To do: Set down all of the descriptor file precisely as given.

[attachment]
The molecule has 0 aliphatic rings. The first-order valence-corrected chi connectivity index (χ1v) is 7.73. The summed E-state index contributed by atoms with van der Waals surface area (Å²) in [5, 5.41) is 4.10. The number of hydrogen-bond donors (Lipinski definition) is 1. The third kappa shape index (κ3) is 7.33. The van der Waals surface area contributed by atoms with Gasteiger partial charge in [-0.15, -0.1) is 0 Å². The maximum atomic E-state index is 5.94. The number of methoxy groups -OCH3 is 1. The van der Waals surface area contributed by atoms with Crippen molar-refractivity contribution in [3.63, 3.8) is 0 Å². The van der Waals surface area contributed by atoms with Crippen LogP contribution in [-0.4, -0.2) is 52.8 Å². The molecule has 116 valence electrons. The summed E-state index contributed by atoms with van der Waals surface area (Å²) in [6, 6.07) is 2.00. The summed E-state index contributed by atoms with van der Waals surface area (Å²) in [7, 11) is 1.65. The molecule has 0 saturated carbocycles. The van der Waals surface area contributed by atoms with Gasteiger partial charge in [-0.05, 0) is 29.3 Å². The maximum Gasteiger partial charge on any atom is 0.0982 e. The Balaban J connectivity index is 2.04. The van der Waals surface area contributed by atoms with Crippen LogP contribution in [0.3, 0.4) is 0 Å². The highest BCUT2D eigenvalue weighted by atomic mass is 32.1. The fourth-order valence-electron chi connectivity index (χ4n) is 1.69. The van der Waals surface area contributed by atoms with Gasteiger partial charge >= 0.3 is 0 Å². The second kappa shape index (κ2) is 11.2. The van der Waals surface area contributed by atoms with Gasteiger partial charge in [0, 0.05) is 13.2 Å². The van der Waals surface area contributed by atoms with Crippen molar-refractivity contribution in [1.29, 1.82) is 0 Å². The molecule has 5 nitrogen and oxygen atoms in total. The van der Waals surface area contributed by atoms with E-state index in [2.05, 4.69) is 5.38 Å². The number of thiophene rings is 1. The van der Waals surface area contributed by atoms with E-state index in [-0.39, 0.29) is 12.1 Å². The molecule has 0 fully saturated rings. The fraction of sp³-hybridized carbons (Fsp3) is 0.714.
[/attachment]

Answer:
The molecule has 0 aliphatic rings. The first-order valence-corrected chi connectivity index (χ1v) is 7.73. The summed E-state index contributed by atoms with van der Waals surface area (Å²) in [5, 5.41) is 4.10. The number of hydrogen-bond donors (Lipinski definition) is 1. The third kappa shape index (κ3) is 7.33. The van der Waals surface area contributed by atoms with Gasteiger partial charge in [-0.15, -0.1) is 0 Å². The maximum atomic E-state index is 5.94. The number of methoxy groups -OCH3 is 1. The van der Waals surface area contributed by atoms with Crippen molar-refractivity contribution in [3.63, 3.8) is 0 Å². The van der Waals surface area contributed by atoms with Crippen LogP contribution in [-0.4, -0.2) is 52.8 Å². The molecule has 116 valence electrons. The summed E-state index contributed by atoms with van der Waals surface area (Å²) in [6, 6.07) is 2.00. The summed E-state index contributed by atoms with van der Waals surface area (Å²) in [7, 11) is 1.65. The molecule has 0 saturated carbocycles. The van der Waals surface area contributed by atoms with Gasteiger partial charge in [-0.05, 0) is 29.3 Å². The maximum Gasteiger partial charge on any atom is 0.0982 e. The Balaban J connectivity index is 2.04. The van der Waals surface area contributed by atoms with Crippen LogP contribution in [0.3, 0.4) is 0 Å². The highest BCUT2D eigenvalue weighted by atomic mass is 32.1. The fourth-order valence-electron chi connectivity index (χ4n) is 1.69. The van der Waals surface area contributed by atoms with Gasteiger partial charge >= 0.3 is 0 Å². The second kappa shape index (κ2) is 11.2. The van der Waals surface area contributed by atoms with Gasteiger partial charge in [0, 0.05) is 13.2 Å². The van der Waals surface area contributed by atoms with Crippen molar-refractivity contribution in [1.29, 1.82) is 0 Å². The molecule has 5 nitrogen and oxygen atoms in total. The van der Waals surface area contributed by atoms with E-state index in [2.05, 4.69) is 5.38 Å². The number of thiophene rings is 1. The van der Waals surface area contributed by atoms with E-state index in [-0.39, 0.29) is 12.1 Å². The molecule has 0 fully saturated rings. The fraction of sp³-hybridized carbons (Fsp3) is 0.714.